For the past few months, The Voice has written about these protestors interrupting foreclosure auctions at supreme courts across the city by singing out loud. Dubbing it the “People’s Bailout”, the protesters believe their actions raise awareness to the country’s dangerously high foreclosure rate and the unfair court system handling such cases. And each time, specifically the last action in Queens Supreme Court on February 17, resulted in arrests.
Well, the next People’s Bailout is scheduled for this Friday (in Queens again), and it’s gotten religious.
Judson Memorial Church and Union Theological Seminary have joined forces to organize the upcoming action, giving the usual organizers, Organizing for Occupation (O4) and Occupied Wall Street , a break (not too big a break though…they’ll be in action Monday in the Bronx).
Runnin’ Scared spoke to Carolyn Klaasen, a 25-year-old student at the Union Theological Seminary who’s part of the organizers behind tomorrow’s blockade.
Why is the Union Seminary involved with this movement?
This is the first time we’re organizing as a seminary students. Our school has a long activist history, and some of us have participated throughout Occupied Wall Street. The foreclosure blockade is just one of the latest manifestation.
You participated in the last blockade as an individual, so was it important to you to get Union Seminary involved directly as a direct organizer?
We thought the nature of the action responds to the crisis in our community and we particularly like how it’s carried out with a sense of non-violence, so to me, it feels like a very religious experience. I mean, people are busy here so I can’t say most of the school are going, or even aware of, the blockade. But a good number of us will be participating.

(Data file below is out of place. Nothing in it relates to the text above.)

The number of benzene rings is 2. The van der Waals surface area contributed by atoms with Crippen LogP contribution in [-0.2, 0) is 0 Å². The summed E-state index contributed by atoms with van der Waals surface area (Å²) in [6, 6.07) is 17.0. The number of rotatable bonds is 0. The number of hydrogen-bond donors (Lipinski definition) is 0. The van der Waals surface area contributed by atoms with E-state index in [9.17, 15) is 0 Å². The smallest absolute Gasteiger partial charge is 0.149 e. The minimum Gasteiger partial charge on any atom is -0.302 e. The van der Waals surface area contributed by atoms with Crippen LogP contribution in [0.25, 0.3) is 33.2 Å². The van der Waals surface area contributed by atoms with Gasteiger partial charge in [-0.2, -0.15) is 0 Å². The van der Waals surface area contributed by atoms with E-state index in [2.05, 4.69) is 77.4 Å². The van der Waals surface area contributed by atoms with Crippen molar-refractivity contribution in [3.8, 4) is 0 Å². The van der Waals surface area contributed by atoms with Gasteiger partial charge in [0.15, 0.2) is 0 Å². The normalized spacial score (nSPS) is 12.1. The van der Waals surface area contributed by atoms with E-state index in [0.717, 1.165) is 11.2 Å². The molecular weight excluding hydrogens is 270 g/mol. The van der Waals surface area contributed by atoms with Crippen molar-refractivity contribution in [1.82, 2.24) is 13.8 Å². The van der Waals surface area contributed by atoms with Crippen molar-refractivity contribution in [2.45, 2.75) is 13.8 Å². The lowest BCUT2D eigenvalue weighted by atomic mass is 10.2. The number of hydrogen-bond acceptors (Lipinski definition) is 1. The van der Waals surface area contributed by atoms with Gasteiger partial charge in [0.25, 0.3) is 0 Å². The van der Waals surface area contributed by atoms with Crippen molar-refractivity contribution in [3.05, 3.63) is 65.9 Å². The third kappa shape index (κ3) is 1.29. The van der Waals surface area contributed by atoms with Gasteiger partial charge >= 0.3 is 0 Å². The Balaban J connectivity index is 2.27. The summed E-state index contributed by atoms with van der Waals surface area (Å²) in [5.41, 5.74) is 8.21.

The singing aspect makes it religious?
I come from a very religious position, so I’m very committed to non-violent actions. There’s something poetic about being arrested for singing.
Do you think these actions are effective though? Last month, after you guys were arrested, the court proceeded with the sale and sold all the properties rather quickly.
Even if we don’t stop the sale of that particular day, I don’t think it’s a lost cause. We drew attention to the fact that these foreclosure sales take place several times a week and most of it is unjust. The movement is growing and inspiring people. Perhaps other cities will start doing similar form of non-violent protests.
Would you say you prefer this specific action over the other protests that’ve gotten confrontational with the police?
I’ve participated in several actions, but yes I do think there’s something beautiful to this singing protests, that it’s completely non-confrontational.
The action starts tomorrow at King Park, Queens, at 9am. The foreclosure auction begins at 11am at Queen’s Supreme Court.